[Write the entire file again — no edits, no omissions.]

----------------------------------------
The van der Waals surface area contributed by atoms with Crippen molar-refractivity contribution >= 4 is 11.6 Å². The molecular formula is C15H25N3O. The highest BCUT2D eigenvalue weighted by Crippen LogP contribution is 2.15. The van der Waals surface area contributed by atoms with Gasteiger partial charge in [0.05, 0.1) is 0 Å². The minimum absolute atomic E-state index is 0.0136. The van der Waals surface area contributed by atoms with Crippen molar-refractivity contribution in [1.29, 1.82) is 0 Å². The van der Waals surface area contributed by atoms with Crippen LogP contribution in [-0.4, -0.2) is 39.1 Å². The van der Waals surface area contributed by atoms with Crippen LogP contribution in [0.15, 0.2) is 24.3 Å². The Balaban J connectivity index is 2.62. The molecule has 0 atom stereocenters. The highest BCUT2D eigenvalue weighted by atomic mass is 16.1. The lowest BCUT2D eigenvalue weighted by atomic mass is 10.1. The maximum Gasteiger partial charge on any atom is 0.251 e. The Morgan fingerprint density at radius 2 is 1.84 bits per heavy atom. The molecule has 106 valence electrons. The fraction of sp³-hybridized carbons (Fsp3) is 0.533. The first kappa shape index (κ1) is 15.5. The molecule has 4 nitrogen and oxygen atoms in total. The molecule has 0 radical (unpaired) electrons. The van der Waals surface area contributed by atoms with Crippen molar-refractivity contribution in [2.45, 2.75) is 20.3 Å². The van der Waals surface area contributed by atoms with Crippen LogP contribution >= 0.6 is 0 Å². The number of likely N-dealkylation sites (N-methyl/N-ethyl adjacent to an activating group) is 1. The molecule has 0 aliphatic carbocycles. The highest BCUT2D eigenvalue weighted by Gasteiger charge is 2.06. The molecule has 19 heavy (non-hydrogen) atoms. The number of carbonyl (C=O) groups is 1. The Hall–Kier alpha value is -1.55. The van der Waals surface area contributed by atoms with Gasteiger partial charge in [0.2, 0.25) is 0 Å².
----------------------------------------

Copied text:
The van der Waals surface area contributed by atoms with Crippen molar-refractivity contribution >= 4 is 11.6 Å². The molecular formula is C15H25N3O. The highest BCUT2D eigenvalue weighted by Crippen LogP contribution is 2.15. The van der Waals surface area contributed by atoms with Gasteiger partial charge in [0.05, 0.1) is 0 Å². The minimum absolute atomic E-state index is 0.0136. The van der Waals surface area contributed by atoms with Crippen molar-refractivity contribution in [1.29, 1.82) is 0 Å². The van der Waals surface area contributed by atoms with Crippen LogP contribution in [-0.4, -0.2) is 39.1 Å². The van der Waals surface area contributed by atoms with Crippen LogP contribution in [0.15, 0.2) is 24.3 Å². The Balaban J connectivity index is 2.62. The molecule has 0 atom stereocenters. The highest BCUT2D eigenvalue weighted by atomic mass is 16.1. The lowest BCUT2D eigenvalue weighted by atomic mass is 10.1. The maximum Gasteiger partial charge on any atom is 0.251 e. The Morgan fingerprint density at radius 2 is 1.84 bits per heavy atom. The molecule has 106 valence electrons. The fraction of sp³-hybridized carbons (Fsp3) is 0.533. The first kappa shape index (κ1) is 15.5. The molecule has 4 nitrogen and oxygen atoms in total. The molecule has 0 radical (unpaired) electrons. The van der Waals surface area contributed by atoms with Crippen molar-refractivity contribution in [2.45, 2.75) is 20.3 Å². The van der Waals surface area contributed by atoms with Crippen LogP contribution >= 0.6 is 0 Å². The number of likely N-dealkylation sites (N-methyl/N-ethyl adjacent to an activating group) is 1. The molecule has 0 aliphatic carbocycles. The highest BCUT2D eigenvalue weighted by Gasteiger charge is 2.06. The molecule has 19 heavy (non-hydrogen) atoms. The number of carbonyl (C=O) groups is 1. The Hall–Kier alpha value is -1.55. The van der Waals surface area contributed by atoms with Gasteiger partial charge in [0.2, 0.25) is 0 Å².